Statistical analysis

All statistical analyses were performed with SPSS version 21.0 software (IBM, USA). Quantitative data are expressed as mean ± SD. Independent sample Student’s t test was used to compare continuous variables. The Chi-square test or Fisher exact test was used to compare categorical variables. Of all the variables tested in univariate analysis, only those with P < .05 were put into multivariate analysis. Logistic regression (forward selection) was performed to determine the independent risk factors of PF. P < .05 was considered statistically significant.


Incidence of pancreatic fistula

The indications for PD included duodenal neoplasm, pancreatic cancer, bile duct neoplasm, ampullary neoplasm, chronic pancreatitis, gastric antrum cancer, cystadenoma, pancreatic cyst, and so on. Three major indications for PD were duodenal neoplasm in 164 patients (30.8%), pancreatic cancer in 140 patients (26.3%) and ampullary neoplasm in 102 patients (19.2%). Sixty-five patients (12.2%) developed PF after PD, A grade 11 cases (16.9%, 11/65), B grade 42 cases (64.6%, 42/65) and C grade 12 cases (18.5%, 12/65).

Risk factors of pancreatic fistula

Fourteen clinical factors of PF were compared between the PF group and the no PF group by univariate analysis. We found that blood loss ≥ 500 ml, pancreatic duct diameter ≤ 3 mm and pancreaticojejunostomy type had statistical significance. Multivariate logistic regression analysis was used to identify the independent risk factors of PF. We identified that blood loss ≥ 500 ml (hazard ratio [HR] = 2.281; 95% confidence interval [CI] 1.334-3.901; P = .003), pancreatic duct diameter ≤ 3 mm (HR = 0.351; 95%CI, 0.192-0.641; P = .001) and pancreaticojejunostomy type (HR = 1.355; 95%CI, 1.007-1.823; P = .045) were independent risk factors for PF after PD (Table 1).

Table 1 Risk factors of pancreatic fistula by univariate and multivariate analysis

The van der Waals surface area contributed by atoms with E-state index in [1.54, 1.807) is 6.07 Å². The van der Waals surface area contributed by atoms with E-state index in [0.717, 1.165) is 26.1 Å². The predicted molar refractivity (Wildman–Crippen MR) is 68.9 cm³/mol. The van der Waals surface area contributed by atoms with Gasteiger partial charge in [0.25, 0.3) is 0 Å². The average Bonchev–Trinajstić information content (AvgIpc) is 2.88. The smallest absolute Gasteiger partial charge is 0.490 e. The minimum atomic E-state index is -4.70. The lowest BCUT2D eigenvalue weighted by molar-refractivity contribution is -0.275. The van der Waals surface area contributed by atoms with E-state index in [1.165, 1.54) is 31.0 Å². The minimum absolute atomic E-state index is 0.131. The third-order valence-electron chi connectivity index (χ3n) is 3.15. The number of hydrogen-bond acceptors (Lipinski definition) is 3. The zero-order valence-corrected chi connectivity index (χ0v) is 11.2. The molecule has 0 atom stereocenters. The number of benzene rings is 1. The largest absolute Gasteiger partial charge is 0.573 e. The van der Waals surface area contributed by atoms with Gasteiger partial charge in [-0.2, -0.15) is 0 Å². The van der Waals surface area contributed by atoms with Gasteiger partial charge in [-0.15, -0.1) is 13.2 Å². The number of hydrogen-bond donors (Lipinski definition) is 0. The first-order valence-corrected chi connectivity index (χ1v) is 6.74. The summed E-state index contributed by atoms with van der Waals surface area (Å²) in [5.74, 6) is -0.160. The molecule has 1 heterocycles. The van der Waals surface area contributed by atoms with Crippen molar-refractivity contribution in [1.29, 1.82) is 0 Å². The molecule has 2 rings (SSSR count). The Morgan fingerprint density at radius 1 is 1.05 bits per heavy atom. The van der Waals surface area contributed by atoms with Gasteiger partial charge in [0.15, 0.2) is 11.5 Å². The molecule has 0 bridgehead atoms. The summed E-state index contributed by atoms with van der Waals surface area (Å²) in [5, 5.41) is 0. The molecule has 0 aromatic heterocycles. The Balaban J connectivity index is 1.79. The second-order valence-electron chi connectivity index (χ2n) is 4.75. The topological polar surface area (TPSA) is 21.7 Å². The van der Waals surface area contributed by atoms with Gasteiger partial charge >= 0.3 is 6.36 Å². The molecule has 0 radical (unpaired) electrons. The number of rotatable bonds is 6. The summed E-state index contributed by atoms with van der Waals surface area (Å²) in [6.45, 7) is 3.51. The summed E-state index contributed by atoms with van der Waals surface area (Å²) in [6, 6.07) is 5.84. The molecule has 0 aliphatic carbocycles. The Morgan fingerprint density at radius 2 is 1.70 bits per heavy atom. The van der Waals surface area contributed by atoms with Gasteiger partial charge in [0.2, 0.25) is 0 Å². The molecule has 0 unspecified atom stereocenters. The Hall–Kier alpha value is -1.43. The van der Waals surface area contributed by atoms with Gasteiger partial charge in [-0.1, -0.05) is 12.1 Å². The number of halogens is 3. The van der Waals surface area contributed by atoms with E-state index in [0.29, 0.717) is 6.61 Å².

Postoperative outcomes

A total of 303 (57.0%, 303/532) patients didn’t develop any complication, while 229 (43.0%, 229/532) patients had at least one complication: 60 (11.3%, 60/532) patients had grade Icomplications, 50 (9.4%, 50/532) patients had grade II complications, 93 (17.5%, 93/532) patients had grade III complications, 3 (0.6%, 3/532)patients had grade IV complications. Grade V (death) occurred in 23 patients (4.3%, 23/532). Besides PF, other postoperative complications included PPH (60/532, 11.3%), bile leak (17/532, 3.2%), delayed gastric emptying (18/532, 3.4%), intraabdominal abscess (IAA) (97/532, 18.2%), pneumonia (27/532, 5.1%), wound infection (88/532, 16.5%), deep venous thrombosis (DVT) (1/532, 0.2%) and chyle leak (2/532, 0.4%). Mortality, IAB, bile leak, IAA and pneumonia were significantly higher in the PF group when compared with the no PF group. The length of hospital stay significantly increased in those patients who developed PF compared with those that did not (Table 2).

Table 2 Postoperative outcomes between the two groups


PF is the most challenging complication after PD. Because it was associated with substantial mortality and morbidity, some authors even defined it as an “Achilles heel” of PD [6]. Our results demonstrate that the incidence of PF after PD was about 12.0%, which appears to be comparable to the PF rate of 9–14% reported in other specialized centers [14-17].

The formation of PF is associated with many variables involving demographic, preoperative, intraoperative and pathological factors. Previous studies had reported that pancreaticogastrostomy was associated with significantly lower pancreatic fistula rate than pancreaticojejunostomy. Pancreaticogastrostomy was more efficient than pancreatico-jejunostomy in reducing the incidence of postoperative pancreatic fistula [18-23]. In our institution, we have not performed pancreaticogastrostomy after PD so far. There is still a controversy in the relationship between preoperative biliary drainage and the incidence of PF. A study from Hopkins suggested that preoperative stent was associated with high incidence of postoperative pancreatic fistula [24]. Schmidt et al. also showed that those patients who had preoperative percutaneous transhepatic biliary (PTB) stent showed an increased risk of PF formation [6]. However, Aranha et al. found that no difference in the incidence of PF versus no-PF in those patients having ERCP or PTC and an increase in PF in those patients who did not have preoperative stents compared with those patients who did [8]. Lin et al. indicated that no difference in the incidence of PF versus no-PF in those patients having preoperative stent (either endoscopic or PBD) [14]. Our results also showed that there was no relationship between preoperative biliary drainage and postoperative PF.